Know Your Birthstone
What is your birthstone? Use this handy article to find out.
Headless Pearls Photo by Kari
Did you know that you have a personal connection to the Twelve Tribes of Israel? It's true, and it doesn't even matter if you're not Jewish! If you're scratching your head right about now, fear not, because we intend to make full disclosure. Here's how it works: whether you're aware of it or not, you've got a birthstone, based on the month in which you were born. That's not to say that anyone ever gave you such a stone, curse the luck; it's just that according to tradition, a specific precious or semiprecious stone is associated with your birth month. Mere semantics, you say? Perhaps, but to bring this all full circle, each month has a birth stone because the traditional birthstone gemstones were adopted from gems originally associated with the Twelve Tribes. Chalk up one more Jewish contribution to modern culture.
A stone of your own
Let's take a look at the various birth stones, and their historical associations. Modern birth stones have changed quite a bit, so we'll indicate the new versions when necessary.
- January's stone was originally the hyacinth, a type of brown, red, or amber zircon associated with the Tribe of Dan. Modern folks are more likely to use garnets.
- February's stone, associated with the Tribe of Gad, was and remains the amethyst.
- March's stone was jasper, or bloodstone, and was associated with the Tribe of Benjamin. Nowadays, we prefer the aquamarine, a type of beryl that looks much better in promise rings and cufflinks and doesn't have the word "blood" in it.
- April's ancient stone, associated with Issachar's Tribe, was the sapphire; the modern birth stone is diamond.
- For May, Western culture adopted the stone of the Tribe of Naphtali, which was agate; the modern stone is emerald.
- The Tribe of Levi (the traditional Jewish priests) contributed the emerald to June; modern June birthstones are moonstone, alexandrite or pearls.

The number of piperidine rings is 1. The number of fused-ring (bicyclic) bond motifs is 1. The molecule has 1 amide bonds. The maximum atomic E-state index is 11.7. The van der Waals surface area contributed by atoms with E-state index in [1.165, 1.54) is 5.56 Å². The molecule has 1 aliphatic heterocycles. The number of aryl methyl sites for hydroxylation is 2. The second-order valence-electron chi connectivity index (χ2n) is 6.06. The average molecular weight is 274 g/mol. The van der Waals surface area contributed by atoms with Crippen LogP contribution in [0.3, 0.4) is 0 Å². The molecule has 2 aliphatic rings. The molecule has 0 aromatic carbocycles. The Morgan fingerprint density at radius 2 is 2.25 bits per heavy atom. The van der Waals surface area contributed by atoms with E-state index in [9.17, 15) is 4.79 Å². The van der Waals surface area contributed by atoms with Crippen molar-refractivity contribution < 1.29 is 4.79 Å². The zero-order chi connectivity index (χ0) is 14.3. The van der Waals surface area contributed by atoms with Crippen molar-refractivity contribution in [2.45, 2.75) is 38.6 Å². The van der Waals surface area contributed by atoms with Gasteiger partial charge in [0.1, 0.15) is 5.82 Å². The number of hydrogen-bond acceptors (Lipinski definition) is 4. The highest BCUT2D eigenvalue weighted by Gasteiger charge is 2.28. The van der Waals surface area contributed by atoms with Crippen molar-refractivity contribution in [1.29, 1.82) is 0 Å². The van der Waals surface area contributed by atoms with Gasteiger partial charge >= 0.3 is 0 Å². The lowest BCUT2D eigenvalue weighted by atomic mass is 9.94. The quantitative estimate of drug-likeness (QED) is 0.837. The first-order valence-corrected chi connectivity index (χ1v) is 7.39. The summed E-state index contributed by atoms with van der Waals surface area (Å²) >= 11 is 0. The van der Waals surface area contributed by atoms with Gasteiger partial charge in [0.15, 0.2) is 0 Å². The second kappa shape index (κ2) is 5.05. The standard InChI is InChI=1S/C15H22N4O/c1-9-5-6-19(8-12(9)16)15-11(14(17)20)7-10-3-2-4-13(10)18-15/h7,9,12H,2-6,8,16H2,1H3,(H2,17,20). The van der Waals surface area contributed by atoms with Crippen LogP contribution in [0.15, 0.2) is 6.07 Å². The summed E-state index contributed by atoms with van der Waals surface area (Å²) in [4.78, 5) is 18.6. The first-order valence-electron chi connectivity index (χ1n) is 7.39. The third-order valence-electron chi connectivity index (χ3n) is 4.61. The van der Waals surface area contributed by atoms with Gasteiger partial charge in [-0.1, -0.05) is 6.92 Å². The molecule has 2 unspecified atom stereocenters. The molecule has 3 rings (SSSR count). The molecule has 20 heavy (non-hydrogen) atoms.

- July was first represented the Tribe of Zebulon's stone, onyx. Now we use the ruby.
- August's stone, which is now peridot, was originally the Tribe of Reuben's gemstone, carnelian (a banded stone similar to agate).
- September's original stone was the chrysolite of the Tribe of Asher; the modern birthstone is sapphire.
- Initially, October was associated with aquamarine, the beryl of Joseph's Tribe; however, this has been replaced by opal or tourmaline.
- Topaz, the gemstone that was historically associated with the Tribe of Simeon, remains November's birth stone.
- December's modern birthstone is now blue topaz or tanzanite, which wasn't even discovered until 1967. Traditionally, the Tribe of Judah used the ruby.
So now you know
Interestingly enough, not everyone agrees on modern birthstones, but the above list is the one most commonly cited for modern Western culture. Some of you might feel shortchanged because your stone is "merely" semiprecious, but that's no reason to change your official birthday. Many of the semiprecious stones are as attractive (if not more so) than the full-fledged gemstones; agate, for example, is quite beautiful, and so is chrysolite. The only reason they're not considered precious is that they're more common than rubies or emeralds. They're also cheaper -- a fact you may want to keep in mind while you're cruising the jewelry stores online.
Published with permission (FCDMInc)
Learn more about the history of your birthstone.
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